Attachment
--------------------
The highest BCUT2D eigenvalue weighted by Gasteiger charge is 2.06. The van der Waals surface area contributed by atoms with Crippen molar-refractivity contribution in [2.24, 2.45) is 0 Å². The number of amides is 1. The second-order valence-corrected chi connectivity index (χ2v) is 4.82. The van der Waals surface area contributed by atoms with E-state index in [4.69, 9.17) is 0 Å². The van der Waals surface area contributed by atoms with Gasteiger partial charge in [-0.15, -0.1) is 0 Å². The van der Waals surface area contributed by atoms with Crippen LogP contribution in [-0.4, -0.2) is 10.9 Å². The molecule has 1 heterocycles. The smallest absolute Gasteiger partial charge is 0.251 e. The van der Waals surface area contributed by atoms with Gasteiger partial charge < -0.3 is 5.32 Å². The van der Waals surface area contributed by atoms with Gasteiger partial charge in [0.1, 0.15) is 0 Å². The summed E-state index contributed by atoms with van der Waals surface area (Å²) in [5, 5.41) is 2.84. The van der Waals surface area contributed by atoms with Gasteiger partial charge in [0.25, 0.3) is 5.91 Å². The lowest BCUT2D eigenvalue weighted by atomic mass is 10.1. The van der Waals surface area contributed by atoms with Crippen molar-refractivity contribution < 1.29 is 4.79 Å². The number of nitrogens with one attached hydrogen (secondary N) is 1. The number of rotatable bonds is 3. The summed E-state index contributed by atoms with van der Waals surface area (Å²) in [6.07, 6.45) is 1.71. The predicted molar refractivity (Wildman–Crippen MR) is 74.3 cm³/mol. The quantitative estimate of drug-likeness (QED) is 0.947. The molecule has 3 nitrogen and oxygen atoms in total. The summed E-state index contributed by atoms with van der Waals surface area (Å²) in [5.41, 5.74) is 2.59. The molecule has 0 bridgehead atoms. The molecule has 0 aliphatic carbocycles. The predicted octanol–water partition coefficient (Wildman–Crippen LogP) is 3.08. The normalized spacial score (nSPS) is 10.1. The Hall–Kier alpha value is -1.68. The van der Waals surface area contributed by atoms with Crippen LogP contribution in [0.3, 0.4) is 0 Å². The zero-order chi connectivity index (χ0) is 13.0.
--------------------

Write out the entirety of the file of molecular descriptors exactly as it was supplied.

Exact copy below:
The highest BCUT2D eigenvalue weighted by Gasteiger charge is 2.06. The van der Waals surface area contributed by atoms with Crippen molar-refractivity contribution in [2.24, 2.45) is 0 Å². The number of amides is 1. The second-order valence-corrected chi connectivity index (χ2v) is 4.82. The van der Waals surface area contributed by atoms with E-state index in [4.69, 9.17) is 0 Å². The van der Waals surface area contributed by atoms with Gasteiger partial charge in [-0.15, -0.1) is 0 Å². The van der Waals surface area contributed by atoms with Crippen LogP contribution in [-0.4, -0.2) is 10.9 Å². The molecule has 1 heterocycles. The smallest absolute Gasteiger partial charge is 0.251 e. The van der Waals surface area contributed by atoms with Gasteiger partial charge < -0.3 is 5.32 Å². The van der Waals surface area contributed by atoms with Gasteiger partial charge in [0.1, 0.15) is 0 Å². The summed E-state index contributed by atoms with van der Waals surface area (Å²) in [5, 5.41) is 2.84. The van der Waals surface area contributed by atoms with Gasteiger partial charge in [0.25, 0.3) is 5.91 Å². The lowest BCUT2D eigenvalue weighted by atomic mass is 10.1. The van der Waals surface area contributed by atoms with Crippen molar-refractivity contribution < 1.29 is 4.79 Å². The number of nitrogens with one attached hydrogen (secondary N) is 1. The number of rotatable bonds is 3. The summed E-state index contributed by atoms with van der Waals surface area (Å²) in [6.07, 6.45) is 1.71. The predicted molar refractivity (Wildman–Crippen MR) is 74.3 cm³/mol. The quantitative estimate of drug-likeness (QED) is 0.947. The molecule has 3 nitrogen and oxygen atoms in total. The summed E-state index contributed by atoms with van der Waals surface area (Å²) in [5.41, 5.74) is 2.59. The molecule has 0 bridgehead atoms. The molecule has 0 aliphatic carbocycles. The predicted octanol–water partition coefficient (Wildman–Crippen LogP) is 3.08. The normalized spacial score (nSPS) is 10.1. The Hall–Kier alpha value is -1.68. The van der Waals surface area contributed by atoms with Crippen LogP contribution in [0.3, 0.4) is 0 Å². The zero-order chi connectivity index (χ0) is 13.0.